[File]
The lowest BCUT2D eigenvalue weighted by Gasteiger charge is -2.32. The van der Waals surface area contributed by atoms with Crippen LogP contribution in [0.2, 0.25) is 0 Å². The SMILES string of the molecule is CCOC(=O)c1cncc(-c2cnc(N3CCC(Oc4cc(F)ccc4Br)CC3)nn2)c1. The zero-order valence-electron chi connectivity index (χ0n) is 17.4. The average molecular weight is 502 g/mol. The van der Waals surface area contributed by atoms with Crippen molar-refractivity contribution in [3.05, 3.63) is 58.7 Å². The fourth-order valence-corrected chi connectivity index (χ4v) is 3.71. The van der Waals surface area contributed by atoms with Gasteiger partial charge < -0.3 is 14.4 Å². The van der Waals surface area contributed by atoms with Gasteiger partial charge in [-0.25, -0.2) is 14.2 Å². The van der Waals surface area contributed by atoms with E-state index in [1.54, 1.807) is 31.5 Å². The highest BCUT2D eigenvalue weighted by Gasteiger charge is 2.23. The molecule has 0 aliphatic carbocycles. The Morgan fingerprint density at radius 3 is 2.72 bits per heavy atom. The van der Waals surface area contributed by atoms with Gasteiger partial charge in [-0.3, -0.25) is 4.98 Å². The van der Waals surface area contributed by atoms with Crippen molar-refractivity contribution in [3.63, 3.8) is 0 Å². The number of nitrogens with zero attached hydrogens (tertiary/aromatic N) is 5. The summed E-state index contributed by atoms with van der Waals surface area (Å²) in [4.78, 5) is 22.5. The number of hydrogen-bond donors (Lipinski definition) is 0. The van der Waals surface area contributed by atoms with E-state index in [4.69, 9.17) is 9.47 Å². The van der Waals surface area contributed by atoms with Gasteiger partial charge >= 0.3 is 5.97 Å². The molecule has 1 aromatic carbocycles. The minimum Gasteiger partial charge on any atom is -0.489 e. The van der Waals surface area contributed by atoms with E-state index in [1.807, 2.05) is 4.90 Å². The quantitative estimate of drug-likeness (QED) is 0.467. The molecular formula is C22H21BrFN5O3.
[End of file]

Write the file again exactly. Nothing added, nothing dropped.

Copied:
The lowest BCUT2D eigenvalue weighted by Gasteiger charge is -2.32. The van der Waals surface area contributed by atoms with Crippen LogP contribution in [0.2, 0.25) is 0 Å². The SMILES string of the molecule is CCOC(=O)c1cncc(-c2cnc(N3CCC(Oc4cc(F)ccc4Br)CC3)nn2)c1. The zero-order valence-electron chi connectivity index (χ0n) is 17.4. The average molecular weight is 502 g/mol. The van der Waals surface area contributed by atoms with Crippen molar-refractivity contribution in [3.05, 3.63) is 58.7 Å². The fourth-order valence-corrected chi connectivity index (χ4v) is 3.71. The van der Waals surface area contributed by atoms with Gasteiger partial charge < -0.3 is 14.4 Å². The van der Waals surface area contributed by atoms with Gasteiger partial charge in [-0.25, -0.2) is 14.2 Å². The van der Waals surface area contributed by atoms with E-state index in [1.54, 1.807) is 31.5 Å². The highest BCUT2D eigenvalue weighted by Gasteiger charge is 2.23. The molecule has 0 aliphatic carbocycles. The Morgan fingerprint density at radius 3 is 2.72 bits per heavy atom. The van der Waals surface area contributed by atoms with Gasteiger partial charge in [-0.3, -0.25) is 4.98 Å². The van der Waals surface area contributed by atoms with Crippen molar-refractivity contribution in [3.63, 3.8) is 0 Å². The number of nitrogens with zero attached hydrogens (tertiary/aromatic N) is 5. The summed E-state index contributed by atoms with van der Waals surface area (Å²) in [4.78, 5) is 22.5. The number of hydrogen-bond donors (Lipinski definition) is 0. The van der Waals surface area contributed by atoms with E-state index in [4.69, 9.17) is 9.47 Å². The van der Waals surface area contributed by atoms with Gasteiger partial charge >= 0.3 is 5.97 Å². The molecule has 1 aromatic carbocycles. The minimum Gasteiger partial charge on any atom is -0.489 e. The van der Waals surface area contributed by atoms with E-state index in [1.807, 2.05) is 4.90 Å². The quantitative estimate of drug-likeness (QED) is 0.467. The molecular formula is C22H21BrFN5O3.